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Travel Blogging, it’s not for everyone!

When I was a boy if you craved a glamorous and exciting life when you grew up, you wanted to be a Spaceman; and if you were a girl craving excitement, you’d aspire to becoming an Air Hostess. Is it okay to us the term Air Hostess these days? Or is it no longer politically correct?

HostessYes I know they’re called flight attendants, and even boys and fat people are allowed to do it nowadays, but I’m talking about days gone by when that was the term and it was legal to be sexist and exclude people from positions because of their size, so I’ll stick with Air Hostess.

To my point. It seems that such glamorous aspirations have been overtaken by the ambition to become travel bloggers, digital nomads (to me a nomad is, well, a nomadic tribal people rather than a backpacker with an iPhone – I hate the term), and RTW (’round the world’ for the less cool pre-text speakers like myself) travellers; many of whom aspire to make a living from their real-time memoirs. If you call yourself one of the above, and also have financial aspirations please face up to this:  There is every probability you will fail. It’s a fact of life that many businesses fail, and it’s an even harsher fact of life that MOST blogs (travel or otherwise) will fail.  Probably for one of the following reasons;

  • You simply aren’t good enough. Can you really write well? Can you really take half decent photographs? Do you actually have any clue whatsoever about marketing or running a business – I mean any business? …has anyone apart from your mum, friends or other sycophantic travel bloggers (by that I mean. anyone who knows what they are talking about) told you that you are great?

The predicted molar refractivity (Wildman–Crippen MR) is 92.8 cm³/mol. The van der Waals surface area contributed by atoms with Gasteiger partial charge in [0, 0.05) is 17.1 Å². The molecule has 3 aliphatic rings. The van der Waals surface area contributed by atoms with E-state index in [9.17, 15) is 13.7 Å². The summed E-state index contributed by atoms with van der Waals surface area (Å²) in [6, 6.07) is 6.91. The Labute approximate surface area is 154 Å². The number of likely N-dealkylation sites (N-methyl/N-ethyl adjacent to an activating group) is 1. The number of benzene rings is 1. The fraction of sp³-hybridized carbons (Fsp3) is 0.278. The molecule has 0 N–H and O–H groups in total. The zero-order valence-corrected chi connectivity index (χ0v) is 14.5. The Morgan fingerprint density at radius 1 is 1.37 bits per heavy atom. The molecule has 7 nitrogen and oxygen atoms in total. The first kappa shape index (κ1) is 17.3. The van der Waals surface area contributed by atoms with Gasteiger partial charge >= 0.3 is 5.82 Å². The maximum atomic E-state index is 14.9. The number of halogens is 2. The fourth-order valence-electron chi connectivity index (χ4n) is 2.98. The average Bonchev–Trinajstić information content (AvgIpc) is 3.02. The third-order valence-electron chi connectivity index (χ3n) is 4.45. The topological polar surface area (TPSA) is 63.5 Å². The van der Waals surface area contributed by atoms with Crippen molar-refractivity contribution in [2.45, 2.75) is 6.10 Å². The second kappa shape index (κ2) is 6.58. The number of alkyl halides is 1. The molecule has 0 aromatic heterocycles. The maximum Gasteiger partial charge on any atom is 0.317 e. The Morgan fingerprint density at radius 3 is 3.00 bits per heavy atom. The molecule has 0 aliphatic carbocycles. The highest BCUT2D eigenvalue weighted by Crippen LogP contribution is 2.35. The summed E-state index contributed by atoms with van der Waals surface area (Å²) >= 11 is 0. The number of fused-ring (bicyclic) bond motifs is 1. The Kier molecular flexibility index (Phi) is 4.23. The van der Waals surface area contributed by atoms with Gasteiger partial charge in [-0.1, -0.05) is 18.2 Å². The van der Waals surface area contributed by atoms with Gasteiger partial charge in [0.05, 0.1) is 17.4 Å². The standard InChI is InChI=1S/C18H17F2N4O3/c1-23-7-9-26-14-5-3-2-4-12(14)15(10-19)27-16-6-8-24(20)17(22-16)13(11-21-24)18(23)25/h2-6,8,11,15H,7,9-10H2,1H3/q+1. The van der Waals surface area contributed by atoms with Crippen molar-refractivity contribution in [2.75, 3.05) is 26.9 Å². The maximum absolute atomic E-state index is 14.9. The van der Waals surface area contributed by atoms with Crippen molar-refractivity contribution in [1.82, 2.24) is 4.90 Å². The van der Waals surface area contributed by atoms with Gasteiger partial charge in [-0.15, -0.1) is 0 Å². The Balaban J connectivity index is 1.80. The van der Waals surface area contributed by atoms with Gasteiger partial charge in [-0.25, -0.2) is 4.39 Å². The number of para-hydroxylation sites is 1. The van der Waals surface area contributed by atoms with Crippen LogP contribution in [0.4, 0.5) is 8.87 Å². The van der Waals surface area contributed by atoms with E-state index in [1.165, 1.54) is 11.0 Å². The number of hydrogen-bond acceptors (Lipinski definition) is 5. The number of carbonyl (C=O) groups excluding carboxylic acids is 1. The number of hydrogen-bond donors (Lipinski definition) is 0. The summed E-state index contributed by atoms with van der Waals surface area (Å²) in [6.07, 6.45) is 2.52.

• You may simply lose interest, or you’ll work out this constant travel thing isn’t all it’s cracked up to be and realise for the very little money you’ll make it’s actually hard work

…or maybe both.

There are few seriously excellent travel bloggers out there who have achieved the free travel round (around) the world thing AND make a living. Note the word few. I’d speculate that one in a thousand (and that’s a generous estimate) of the wannabe aspiring travel bloggers will ever even stand a chance (let alone, actually) of getting to play in the same arena as these guys. You have slightly less chance of becoming an A-list blogger than you do of becoming a sports or music star.

Some tips from me. For what they are worth. Perhaps not much – but they are free!

Don’t bother paying moderately successful (if they are even that, as opposed to legends in their own lunchtime) travel bloggers to coach you. If you’re good, you’ll succeed. If you are not, you will fail. All the hints and tips you need are out there for free if you’re reasonably competent at using Google.

Don’t bother lining someone else’s pockets attending ‘blogger conferences’. Wouldn’t that money be better spent on travelling in earnest and creating some decent original content?

Don’t get deceived into feigned mutual appreciation with other second rate travel bloggers, you need REAL people to be reading your work. What is the point of a mutual admiration society? (It’s an Internet phenomenon that applies to much wider topics than travel blogging – the talentless kissing the arses of the talentless and vice versa)

The only way you’ll find out if you are any good is by getting out there and doing your own thing. If you’re good… if you’re original (if there is such a thing as anything original under the sun)… if you’re persistent… an audience will find you. But, don’t ‘give up your day job’ until the snowball has started rolling down the hill!

Just for the record (bear in mind this post thus far is largely tongue in cheek), here are a couple of my pet travel blogging hates…